Once the tomb is done, Lara explores some more, and I manage to light one poster on fire with a well-aimed cocktail. With some fancy maneuvering, I even manage to get cocktails to all three posters and set them on fire, even though there’s some really weird angles involved in trying to jump with a bottle on fire without dropping the bottle and accidentally setting Lara on fire. Or falling off the building. Or both at the same time.

Eventually, Lara discovers that she can make a rope swing out of her arrow (fun!) which leads further toward the mine and where she’s supposed to meet Jacob. Near the top of the building, Lara finds a recording from her supply-selling friend, who may in fact be talking directly to her (or possibly someone else), who is afraid that Trinity is not only onto him, but that they want him to know about it, and are “Waiting to see what my endgame is. I wish I had an endgame. I’m gonna die just because I was nosy and stupid.” I like it when the game is truthful about things like that. There’s also a pillbox with a Soviet insignia, which smells of “Some sort of… amphetamines.” So booze and drugs were popular pastimes in the gulag. I guess I can’t really blame them.

Eventually, Lara reconnects with Jacob, who leads them down into the abandoned mines. Trinity is using massive drills to continue excavation, and Lara predicts that they’re going to bring down the whole tunnel, which then proceeds to begin happening. Lara then has to run full-tilt past the giant drill (because that seems like a great idea), leaving Jacob stuck behind a rock-fall (he tells her to find Sofia).

On her own, Lara has to fight through a lot of Trinity (who have become very liberal with the grenades, which is really irritating), multiple times while also trying to solve the “how do I open the door puzzle” at the end of the “room,” which is less a room and more a series of rock islands floating over a giant chasm, occasionally interspersed with stake pits. It is not my favorite area in the game.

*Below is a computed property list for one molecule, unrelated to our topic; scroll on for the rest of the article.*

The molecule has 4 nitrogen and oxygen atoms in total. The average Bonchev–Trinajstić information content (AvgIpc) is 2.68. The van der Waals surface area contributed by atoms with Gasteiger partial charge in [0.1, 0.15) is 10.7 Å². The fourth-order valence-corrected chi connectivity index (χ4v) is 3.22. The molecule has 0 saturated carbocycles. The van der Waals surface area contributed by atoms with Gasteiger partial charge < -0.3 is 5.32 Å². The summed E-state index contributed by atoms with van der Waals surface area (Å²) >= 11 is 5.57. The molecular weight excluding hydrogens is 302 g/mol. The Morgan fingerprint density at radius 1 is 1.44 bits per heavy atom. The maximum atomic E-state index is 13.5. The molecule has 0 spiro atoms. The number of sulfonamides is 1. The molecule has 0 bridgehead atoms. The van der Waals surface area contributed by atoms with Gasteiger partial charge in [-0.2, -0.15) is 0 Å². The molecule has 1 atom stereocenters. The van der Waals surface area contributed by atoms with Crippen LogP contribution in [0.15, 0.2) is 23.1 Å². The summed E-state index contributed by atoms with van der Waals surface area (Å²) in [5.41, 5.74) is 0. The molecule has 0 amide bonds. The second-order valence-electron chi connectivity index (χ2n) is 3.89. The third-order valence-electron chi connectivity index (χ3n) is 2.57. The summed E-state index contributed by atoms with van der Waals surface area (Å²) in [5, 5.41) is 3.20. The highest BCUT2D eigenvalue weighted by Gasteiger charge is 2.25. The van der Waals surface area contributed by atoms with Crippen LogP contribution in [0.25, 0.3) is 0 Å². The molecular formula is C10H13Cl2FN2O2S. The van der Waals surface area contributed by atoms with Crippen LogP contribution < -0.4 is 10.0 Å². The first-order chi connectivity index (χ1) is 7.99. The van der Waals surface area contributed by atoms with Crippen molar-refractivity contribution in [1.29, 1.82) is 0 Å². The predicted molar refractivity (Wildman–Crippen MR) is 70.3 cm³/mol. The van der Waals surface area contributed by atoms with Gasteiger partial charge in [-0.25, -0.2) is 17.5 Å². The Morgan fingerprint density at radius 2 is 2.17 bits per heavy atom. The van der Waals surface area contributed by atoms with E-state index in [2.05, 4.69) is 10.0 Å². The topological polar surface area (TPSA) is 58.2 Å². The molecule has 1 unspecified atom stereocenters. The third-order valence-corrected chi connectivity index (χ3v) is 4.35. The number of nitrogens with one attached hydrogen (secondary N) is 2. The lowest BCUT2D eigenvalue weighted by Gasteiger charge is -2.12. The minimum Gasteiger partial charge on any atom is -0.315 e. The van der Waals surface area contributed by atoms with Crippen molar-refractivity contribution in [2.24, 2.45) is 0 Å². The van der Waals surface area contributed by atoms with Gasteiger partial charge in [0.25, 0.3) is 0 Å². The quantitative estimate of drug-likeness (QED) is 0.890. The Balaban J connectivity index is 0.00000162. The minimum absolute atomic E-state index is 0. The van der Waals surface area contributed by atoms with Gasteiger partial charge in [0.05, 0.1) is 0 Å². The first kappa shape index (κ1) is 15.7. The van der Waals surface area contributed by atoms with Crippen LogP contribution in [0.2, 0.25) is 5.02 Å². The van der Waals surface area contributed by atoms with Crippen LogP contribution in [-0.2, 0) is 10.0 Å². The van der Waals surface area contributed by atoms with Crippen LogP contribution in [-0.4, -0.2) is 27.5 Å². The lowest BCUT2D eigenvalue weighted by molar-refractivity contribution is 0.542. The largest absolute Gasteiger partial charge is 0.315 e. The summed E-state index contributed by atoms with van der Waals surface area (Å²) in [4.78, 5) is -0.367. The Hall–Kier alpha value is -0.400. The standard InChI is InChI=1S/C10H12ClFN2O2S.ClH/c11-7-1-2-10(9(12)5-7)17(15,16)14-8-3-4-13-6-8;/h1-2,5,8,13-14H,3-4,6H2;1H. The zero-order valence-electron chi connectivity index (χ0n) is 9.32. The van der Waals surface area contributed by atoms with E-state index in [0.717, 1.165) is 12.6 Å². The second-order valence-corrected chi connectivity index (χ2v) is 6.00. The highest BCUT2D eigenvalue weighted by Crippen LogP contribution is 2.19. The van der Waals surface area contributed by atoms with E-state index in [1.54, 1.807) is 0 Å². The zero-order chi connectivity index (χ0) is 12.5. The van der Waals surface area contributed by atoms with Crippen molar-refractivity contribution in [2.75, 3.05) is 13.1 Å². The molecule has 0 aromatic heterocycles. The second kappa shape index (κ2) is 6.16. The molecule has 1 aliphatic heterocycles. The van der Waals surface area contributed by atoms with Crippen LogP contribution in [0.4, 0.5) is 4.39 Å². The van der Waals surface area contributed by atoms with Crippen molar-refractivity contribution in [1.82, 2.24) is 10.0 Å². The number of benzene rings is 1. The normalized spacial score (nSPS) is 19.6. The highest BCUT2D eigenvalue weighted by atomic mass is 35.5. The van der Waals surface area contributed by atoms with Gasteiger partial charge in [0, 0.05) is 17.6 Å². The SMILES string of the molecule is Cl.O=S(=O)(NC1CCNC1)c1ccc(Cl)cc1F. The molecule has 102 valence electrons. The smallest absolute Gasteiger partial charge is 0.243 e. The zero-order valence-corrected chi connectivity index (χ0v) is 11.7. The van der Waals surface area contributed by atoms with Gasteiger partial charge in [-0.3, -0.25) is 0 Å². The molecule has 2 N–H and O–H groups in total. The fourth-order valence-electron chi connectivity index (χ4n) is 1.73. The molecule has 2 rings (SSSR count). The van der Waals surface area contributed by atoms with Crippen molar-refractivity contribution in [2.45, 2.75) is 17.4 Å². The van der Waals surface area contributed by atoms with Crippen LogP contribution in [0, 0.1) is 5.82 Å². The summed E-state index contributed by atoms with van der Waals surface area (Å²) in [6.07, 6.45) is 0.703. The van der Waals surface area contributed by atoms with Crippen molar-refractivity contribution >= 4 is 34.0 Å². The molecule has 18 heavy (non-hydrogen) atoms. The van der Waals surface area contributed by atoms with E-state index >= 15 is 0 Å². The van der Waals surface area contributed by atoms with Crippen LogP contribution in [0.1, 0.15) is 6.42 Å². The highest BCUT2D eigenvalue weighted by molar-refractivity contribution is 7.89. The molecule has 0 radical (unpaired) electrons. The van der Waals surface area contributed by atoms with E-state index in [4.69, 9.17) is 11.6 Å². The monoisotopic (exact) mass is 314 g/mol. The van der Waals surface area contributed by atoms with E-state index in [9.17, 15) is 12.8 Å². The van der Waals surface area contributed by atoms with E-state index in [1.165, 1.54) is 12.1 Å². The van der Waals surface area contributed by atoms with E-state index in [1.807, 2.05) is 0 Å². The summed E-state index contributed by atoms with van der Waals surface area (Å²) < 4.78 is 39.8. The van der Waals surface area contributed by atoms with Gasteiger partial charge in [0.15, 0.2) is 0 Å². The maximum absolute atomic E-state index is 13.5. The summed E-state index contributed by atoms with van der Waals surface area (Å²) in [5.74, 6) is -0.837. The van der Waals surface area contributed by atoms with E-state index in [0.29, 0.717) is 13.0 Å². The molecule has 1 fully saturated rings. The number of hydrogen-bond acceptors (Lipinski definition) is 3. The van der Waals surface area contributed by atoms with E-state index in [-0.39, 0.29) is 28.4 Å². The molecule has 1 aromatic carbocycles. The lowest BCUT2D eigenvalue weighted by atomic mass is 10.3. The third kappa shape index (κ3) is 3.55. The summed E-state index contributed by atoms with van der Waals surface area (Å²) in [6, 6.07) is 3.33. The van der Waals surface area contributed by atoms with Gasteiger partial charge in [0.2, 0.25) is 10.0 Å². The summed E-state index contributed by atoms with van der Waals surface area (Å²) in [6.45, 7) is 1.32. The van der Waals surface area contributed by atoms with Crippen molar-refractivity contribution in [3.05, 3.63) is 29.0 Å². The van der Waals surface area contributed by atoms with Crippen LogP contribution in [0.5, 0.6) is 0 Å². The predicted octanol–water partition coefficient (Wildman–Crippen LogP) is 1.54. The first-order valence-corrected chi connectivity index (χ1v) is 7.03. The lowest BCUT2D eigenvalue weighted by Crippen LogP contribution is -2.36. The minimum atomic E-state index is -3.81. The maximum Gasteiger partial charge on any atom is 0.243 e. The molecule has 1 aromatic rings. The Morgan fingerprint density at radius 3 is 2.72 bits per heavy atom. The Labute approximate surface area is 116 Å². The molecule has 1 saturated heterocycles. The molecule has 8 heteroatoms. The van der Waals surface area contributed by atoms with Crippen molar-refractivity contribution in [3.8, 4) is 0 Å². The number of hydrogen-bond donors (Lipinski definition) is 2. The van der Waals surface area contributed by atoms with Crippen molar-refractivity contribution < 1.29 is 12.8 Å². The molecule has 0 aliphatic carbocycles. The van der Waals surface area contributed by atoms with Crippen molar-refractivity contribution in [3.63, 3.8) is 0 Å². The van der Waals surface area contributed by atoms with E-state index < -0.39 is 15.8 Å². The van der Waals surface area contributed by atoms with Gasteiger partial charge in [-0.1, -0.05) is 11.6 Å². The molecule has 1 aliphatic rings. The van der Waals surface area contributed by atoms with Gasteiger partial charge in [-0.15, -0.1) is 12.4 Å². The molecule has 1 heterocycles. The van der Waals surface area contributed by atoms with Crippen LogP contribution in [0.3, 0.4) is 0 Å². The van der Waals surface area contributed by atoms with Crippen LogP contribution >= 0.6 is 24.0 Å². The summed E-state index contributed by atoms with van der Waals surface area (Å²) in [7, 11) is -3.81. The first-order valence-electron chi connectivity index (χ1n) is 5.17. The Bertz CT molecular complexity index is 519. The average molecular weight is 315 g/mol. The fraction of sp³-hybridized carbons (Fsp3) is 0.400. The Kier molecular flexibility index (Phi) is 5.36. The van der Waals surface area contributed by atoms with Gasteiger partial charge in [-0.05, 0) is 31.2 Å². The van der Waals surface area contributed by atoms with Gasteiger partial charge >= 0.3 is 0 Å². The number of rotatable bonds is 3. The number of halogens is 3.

Once the puzzle is solved, taking the floor with it and forcing Lara to run and jump like a madwoman to avoid the bottomless pit below, Lara enters a near-pristine temple. Inside is a statue, whom Lara says “must be the immortal Prophet,” along with a mosaic mural that tells the story of their Exodus and the foundation of Kitezh. It’s a nice break to not be shot at—although now I’m staring at yet another submerged tunnel leading to who knows where. Well, no time like the present.

More water—a submerged tunnel from the temple to a Geothermal Valley (no snow!), through some ruins, then a zipline down to where Sofia and some Remnants. Lara tries to argue with them that Jacob sent her, but since he’s not there, they seem disinclined to believe her (aka. Sofia is about to shoot her). Fortunately, Jacob appears suddenly, and it turns out that Sofia is his daughter (parallels, much?). Lara tries to confirm that “we must be near the Prophet’s lost city,” but no one answers her. One of the Remnants sends the signal for others to go “into the catacombs,” and they crest a hill, revealing a vast valley settled by Remnants.

Lara is able to explore the village, and has the options to catch and throw chickens (ideally, back into the chicken pen, although there is no technical limit as to where she might throw the chickens… and furthermore, there’s an achievement for hitting a chicken with an arrow mid-flight, which I attempted but failed to actually get), which provides me with a brief amount of entertainment until the blacksmith suggests that Lara should help build the guard towers.

As she heads toward the towers, Lara finds a side path that leads to a tomb. A tomb with wolves, oh, joy. And, yes, of course there’s also water, because apparently in this game no tomb exists without water (even when that water is almost entirely useless to the puzzle). This tomb has knee-deep water (with algae) and “predates the rise of Eastern Orthodoxy,” according to Lara, which dates it prior to the 11th century (presuming she’s referring to the East-West Schism). The tomb is called the House of the Afflicted, as the whole thing was apparently an infirmary for lepers.